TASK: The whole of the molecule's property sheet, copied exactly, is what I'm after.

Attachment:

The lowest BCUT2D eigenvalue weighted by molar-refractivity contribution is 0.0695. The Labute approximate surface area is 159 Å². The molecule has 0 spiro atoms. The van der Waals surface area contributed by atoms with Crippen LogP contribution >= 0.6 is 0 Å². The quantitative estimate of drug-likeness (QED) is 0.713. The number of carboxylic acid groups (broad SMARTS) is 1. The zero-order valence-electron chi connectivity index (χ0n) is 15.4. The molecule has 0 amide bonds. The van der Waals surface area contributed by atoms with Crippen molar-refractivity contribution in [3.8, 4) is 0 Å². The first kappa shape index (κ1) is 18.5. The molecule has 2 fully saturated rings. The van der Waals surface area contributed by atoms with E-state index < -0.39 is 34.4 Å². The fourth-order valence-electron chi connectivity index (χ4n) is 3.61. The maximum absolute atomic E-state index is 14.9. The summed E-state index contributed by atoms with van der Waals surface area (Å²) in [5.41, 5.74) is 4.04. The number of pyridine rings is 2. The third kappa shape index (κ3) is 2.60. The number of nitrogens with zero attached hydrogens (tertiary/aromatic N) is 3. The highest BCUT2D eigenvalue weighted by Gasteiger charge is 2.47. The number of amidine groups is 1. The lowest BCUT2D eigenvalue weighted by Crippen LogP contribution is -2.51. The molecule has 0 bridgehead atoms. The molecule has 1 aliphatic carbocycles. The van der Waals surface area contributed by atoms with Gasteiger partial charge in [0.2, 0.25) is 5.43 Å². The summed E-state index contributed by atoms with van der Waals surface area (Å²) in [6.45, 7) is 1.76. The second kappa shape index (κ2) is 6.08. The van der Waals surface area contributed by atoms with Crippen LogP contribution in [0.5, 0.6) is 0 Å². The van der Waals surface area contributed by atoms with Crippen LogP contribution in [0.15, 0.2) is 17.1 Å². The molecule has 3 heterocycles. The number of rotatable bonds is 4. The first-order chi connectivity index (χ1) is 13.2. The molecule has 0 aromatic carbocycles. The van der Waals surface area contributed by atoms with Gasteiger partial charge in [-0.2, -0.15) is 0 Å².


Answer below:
The lowest BCUT2D eigenvalue weighted by molar-refractivity contribution is 0.0695. The Labute approximate surface area is 159 Å². The molecule has 0 spiro atoms. The van der Waals surface area contributed by atoms with Crippen LogP contribution >= 0.6 is 0 Å². The quantitative estimate of drug-likeness (QED) is 0.713. The number of carboxylic acid groups (broad SMARTS) is 1. The zero-order valence-electron chi connectivity index (χ0n) is 15.4. The molecule has 0 amide bonds. The van der Waals surface area contributed by atoms with Crippen molar-refractivity contribution in [3.8, 4) is 0 Å². The first kappa shape index (κ1) is 18.5. The molecule has 2 fully saturated rings. The van der Waals surface area contributed by atoms with E-state index < -0.39 is 34.4 Å². The fourth-order valence-electron chi connectivity index (χ4n) is 3.61. The maximum absolute atomic E-state index is 14.9. The summed E-state index contributed by atoms with van der Waals surface area (Å²) in [5.41, 5.74) is 4.04. The number of pyridine rings is 2. The third kappa shape index (κ3) is 2.60. The number of nitrogens with zero attached hydrogens (tertiary/aromatic N) is 3. The highest BCUT2D eigenvalue weighted by Gasteiger charge is 2.47. The number of amidine groups is 1. The lowest BCUT2D eigenvalue weighted by Crippen LogP contribution is -2.51. The molecule has 0 bridgehead atoms. The molecule has 1 aliphatic carbocycles. The van der Waals surface area contributed by atoms with Gasteiger partial charge in [0.2, 0.25) is 5.43 Å². The summed E-state index contributed by atoms with van der Waals surface area (Å²) in [6.45, 7) is 1.76. The second kappa shape index (κ2) is 6.08. The van der Waals surface area contributed by atoms with Crippen LogP contribution in [0.5, 0.6) is 0 Å². The van der Waals surface area contributed by atoms with Crippen LogP contribution in [0.15, 0.2) is 17.1 Å². The molecule has 3 heterocycles. The number of rotatable bonds is 4. The first-order chi connectivity index (χ1) is 13.2. The molecule has 0 aromatic carbocycles. The van der Waals surface area contributed by atoms with Gasteiger partial charge in [-0.2, -0.15) is 0 Å².